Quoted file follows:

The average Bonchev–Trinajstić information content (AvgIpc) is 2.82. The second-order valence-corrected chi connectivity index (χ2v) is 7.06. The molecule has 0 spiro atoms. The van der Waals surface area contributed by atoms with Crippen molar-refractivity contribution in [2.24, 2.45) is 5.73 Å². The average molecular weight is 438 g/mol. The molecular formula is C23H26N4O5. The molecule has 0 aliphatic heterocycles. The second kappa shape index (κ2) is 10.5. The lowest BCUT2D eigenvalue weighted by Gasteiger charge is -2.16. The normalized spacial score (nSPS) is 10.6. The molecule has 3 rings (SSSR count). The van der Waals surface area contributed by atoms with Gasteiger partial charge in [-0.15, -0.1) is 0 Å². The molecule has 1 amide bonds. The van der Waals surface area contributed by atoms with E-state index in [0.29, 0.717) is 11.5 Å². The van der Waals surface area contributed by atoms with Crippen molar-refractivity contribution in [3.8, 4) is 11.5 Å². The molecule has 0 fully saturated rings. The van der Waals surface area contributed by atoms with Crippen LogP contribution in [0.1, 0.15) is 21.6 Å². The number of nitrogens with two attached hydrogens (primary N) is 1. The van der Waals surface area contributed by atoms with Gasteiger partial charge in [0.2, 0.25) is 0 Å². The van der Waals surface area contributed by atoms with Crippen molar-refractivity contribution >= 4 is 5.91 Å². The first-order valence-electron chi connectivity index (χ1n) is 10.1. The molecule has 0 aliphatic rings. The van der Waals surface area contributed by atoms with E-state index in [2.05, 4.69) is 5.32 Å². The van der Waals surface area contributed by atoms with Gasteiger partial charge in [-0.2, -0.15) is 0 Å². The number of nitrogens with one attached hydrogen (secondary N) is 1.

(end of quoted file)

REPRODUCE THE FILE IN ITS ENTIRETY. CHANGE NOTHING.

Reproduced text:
The average Bonchev–Trinajstić information content (AvgIpc) is 2.82. The second-order valence-corrected chi connectivity index (χ2v) is 7.06. The molecule has 0 spiro atoms. The van der Waals surface area contributed by atoms with Crippen molar-refractivity contribution in [2.24, 2.45) is 5.73 Å². The average molecular weight is 438 g/mol. The molecular formula is C23H26N4O5. The molecule has 0 aliphatic heterocycles. The second kappa shape index (κ2) is 10.5. The lowest BCUT2D eigenvalue weighted by Gasteiger charge is -2.16. The normalized spacial score (nSPS) is 10.6. The molecule has 3 rings (SSSR count). The van der Waals surface area contributed by atoms with Gasteiger partial charge in [-0.15, -0.1) is 0 Å². The molecule has 1 amide bonds. The van der Waals surface area contributed by atoms with E-state index in [0.29, 0.717) is 11.5 Å². The van der Waals surface area contributed by atoms with Crippen molar-refractivity contribution in [3.8, 4) is 11.5 Å². The molecule has 0 fully saturated rings. The van der Waals surface area contributed by atoms with Crippen LogP contribution in [0.1, 0.15) is 21.6 Å². The number of nitrogens with two attached hydrogens (primary N) is 1. The van der Waals surface area contributed by atoms with Gasteiger partial charge in [0.2, 0.25) is 0 Å². The van der Waals surface area contributed by atoms with Crippen molar-refractivity contribution >= 4 is 5.91 Å². The first-order valence-electron chi connectivity index (χ1n) is 10.1. The molecule has 0 aliphatic rings. The van der Waals surface area contributed by atoms with E-state index in [2.05, 4.69) is 5.32 Å². The van der Waals surface area contributed by atoms with Gasteiger partial charge in [-0.2, -0.15) is 0 Å². The number of nitrogens with one attached hydrogen (secondary N) is 1.